Poland expanding defences for common security says president
Poland is expanding its defensive arsenal, and plans to spend over 4 percent of its GDP on defence in 2023, Poland's president said in an interview for the French daily Le Figaro.
In the interview, published on Saturday evening on the presidential website, Andrzej Duda said that Poland's military upgrades were part of "building common security" in keeping with Nato's "one for all, all for one" principle.
"Poland is expanding its defensive potential. In 2023 we will channel more than 4 percent GDP to defence, this is twice as much as expected from Nato allies. We are building common security - one for all, all for one," Duda said.
Asked about Poland's relations with the US, Duda said they "extended beyond words," and as an example named the presence of nearly 10,000 US troops in Poland as part of reinforcements on the eastern Nato flank.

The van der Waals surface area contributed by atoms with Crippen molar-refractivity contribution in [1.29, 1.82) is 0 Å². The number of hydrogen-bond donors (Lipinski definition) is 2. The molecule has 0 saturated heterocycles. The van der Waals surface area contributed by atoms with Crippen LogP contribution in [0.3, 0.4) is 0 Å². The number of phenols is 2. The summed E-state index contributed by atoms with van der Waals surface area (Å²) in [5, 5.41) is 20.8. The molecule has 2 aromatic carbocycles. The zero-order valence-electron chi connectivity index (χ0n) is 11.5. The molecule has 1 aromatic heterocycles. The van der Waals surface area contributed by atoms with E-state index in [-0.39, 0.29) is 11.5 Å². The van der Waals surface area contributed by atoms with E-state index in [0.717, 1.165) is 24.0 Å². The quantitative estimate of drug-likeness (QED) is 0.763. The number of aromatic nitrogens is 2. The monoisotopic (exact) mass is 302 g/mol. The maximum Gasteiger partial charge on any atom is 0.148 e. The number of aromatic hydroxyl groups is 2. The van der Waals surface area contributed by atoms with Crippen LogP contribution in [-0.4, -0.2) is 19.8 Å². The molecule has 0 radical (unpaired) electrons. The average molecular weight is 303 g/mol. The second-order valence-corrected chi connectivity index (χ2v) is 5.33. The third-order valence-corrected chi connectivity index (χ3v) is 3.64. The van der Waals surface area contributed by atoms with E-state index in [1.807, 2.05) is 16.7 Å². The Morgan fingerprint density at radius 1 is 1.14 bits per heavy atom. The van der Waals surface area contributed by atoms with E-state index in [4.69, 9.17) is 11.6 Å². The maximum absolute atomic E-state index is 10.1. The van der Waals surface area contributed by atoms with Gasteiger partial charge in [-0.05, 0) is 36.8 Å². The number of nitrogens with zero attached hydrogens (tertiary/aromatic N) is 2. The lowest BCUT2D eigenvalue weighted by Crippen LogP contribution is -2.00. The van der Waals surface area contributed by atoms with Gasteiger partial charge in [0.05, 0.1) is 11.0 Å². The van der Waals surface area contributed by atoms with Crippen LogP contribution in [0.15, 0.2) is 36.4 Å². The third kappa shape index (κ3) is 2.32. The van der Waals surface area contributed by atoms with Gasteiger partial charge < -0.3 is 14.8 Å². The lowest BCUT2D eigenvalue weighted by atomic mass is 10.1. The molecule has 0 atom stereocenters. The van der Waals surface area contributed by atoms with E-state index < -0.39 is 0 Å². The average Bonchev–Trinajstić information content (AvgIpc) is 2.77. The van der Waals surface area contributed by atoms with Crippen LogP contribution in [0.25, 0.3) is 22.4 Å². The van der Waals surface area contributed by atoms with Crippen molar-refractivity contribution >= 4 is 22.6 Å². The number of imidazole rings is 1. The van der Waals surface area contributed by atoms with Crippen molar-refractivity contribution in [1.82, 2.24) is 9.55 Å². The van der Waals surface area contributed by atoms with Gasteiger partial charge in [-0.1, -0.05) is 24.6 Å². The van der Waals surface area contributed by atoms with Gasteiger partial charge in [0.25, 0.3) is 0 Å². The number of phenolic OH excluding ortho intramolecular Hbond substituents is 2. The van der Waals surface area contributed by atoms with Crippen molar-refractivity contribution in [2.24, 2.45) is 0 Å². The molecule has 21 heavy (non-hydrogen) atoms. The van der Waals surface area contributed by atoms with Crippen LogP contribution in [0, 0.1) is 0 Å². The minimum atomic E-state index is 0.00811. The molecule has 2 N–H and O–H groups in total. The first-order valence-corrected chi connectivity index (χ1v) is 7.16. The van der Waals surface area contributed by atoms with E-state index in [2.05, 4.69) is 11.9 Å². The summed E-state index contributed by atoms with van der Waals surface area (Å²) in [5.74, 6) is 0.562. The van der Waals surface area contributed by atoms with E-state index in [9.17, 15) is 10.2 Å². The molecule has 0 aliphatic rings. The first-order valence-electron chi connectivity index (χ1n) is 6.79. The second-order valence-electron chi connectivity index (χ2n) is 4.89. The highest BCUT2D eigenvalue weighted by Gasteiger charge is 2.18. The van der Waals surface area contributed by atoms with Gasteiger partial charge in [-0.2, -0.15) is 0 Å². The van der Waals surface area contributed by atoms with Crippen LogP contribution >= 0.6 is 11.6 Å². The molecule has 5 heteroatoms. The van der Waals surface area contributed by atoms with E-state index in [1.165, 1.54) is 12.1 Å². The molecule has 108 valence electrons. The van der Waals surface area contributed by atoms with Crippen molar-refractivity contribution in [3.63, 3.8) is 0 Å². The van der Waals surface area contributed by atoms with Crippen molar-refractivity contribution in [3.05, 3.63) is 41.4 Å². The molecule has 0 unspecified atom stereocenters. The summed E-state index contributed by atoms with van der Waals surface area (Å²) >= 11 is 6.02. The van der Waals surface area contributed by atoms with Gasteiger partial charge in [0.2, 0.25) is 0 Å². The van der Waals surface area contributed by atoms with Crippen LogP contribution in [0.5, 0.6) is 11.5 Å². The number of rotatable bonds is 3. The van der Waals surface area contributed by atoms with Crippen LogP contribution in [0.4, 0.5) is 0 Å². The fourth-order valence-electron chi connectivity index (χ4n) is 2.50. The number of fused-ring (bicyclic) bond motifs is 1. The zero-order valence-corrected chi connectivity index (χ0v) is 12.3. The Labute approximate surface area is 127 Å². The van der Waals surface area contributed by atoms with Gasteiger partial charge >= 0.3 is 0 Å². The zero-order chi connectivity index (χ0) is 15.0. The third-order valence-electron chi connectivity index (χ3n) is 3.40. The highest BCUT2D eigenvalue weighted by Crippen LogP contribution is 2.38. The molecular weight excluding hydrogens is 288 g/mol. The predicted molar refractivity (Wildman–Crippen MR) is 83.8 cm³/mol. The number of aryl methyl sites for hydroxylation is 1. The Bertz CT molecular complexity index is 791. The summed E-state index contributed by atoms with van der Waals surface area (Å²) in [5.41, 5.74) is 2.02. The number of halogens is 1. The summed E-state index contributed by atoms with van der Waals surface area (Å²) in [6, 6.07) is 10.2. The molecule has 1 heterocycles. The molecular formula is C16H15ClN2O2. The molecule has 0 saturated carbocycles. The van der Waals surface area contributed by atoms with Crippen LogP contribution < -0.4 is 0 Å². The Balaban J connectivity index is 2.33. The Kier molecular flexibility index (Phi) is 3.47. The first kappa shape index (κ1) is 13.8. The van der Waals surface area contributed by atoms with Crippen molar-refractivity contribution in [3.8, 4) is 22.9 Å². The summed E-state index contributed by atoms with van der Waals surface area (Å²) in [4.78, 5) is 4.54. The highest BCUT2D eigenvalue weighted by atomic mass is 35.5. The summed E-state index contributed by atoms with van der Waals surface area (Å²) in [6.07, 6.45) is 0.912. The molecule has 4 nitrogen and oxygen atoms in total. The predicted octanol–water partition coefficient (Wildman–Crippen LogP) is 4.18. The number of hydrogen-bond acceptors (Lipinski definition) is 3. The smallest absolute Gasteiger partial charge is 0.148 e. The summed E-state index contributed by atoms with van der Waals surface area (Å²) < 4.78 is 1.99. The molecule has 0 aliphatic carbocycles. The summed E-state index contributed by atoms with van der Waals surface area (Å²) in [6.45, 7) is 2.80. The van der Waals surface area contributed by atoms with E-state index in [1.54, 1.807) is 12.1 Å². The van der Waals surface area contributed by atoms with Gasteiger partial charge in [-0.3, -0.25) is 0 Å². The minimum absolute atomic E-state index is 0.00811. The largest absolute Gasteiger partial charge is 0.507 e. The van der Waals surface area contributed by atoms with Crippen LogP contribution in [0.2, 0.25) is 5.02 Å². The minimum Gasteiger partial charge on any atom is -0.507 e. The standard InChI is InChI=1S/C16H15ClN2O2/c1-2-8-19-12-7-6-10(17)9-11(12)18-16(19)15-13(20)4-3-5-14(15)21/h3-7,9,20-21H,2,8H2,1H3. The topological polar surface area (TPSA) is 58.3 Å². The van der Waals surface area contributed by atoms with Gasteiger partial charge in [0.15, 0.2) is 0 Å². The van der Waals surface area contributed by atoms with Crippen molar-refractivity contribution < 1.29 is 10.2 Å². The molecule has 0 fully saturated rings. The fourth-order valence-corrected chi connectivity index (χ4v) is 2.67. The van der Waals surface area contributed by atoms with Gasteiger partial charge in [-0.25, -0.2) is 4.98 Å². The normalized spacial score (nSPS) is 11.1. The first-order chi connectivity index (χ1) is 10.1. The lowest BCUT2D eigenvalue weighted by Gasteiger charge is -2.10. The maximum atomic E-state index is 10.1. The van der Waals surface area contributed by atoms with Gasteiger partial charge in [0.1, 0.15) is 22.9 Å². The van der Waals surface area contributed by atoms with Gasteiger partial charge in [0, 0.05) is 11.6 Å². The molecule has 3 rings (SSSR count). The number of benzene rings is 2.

Asked if he could imagine a Russian attack on his country, Duda said an attack on Poland would be "an attack on Nato," and said he believed in a "prompt and decided response" if this happened.
Commenting on the possible outcome of the Russia-Ukraine war, Duda said Ukraine could lose it if it did not receive more military aid soon. He added that arms supplies should reach Ukraine within the next weeks if Russia was to be defeated, and warned that if Russian leader Vladimir Putin were to win the war, "there is no knowing where he might stop."
Duda also praised his countrymen for the large-scale aid they offered to Ukrainian refugees.
"The Poles have not forgotten what Russian occupation is, what a Russian invasion means and the conduct of Russian troops. Their arrival means death and brutality," Duda told Le Figaro.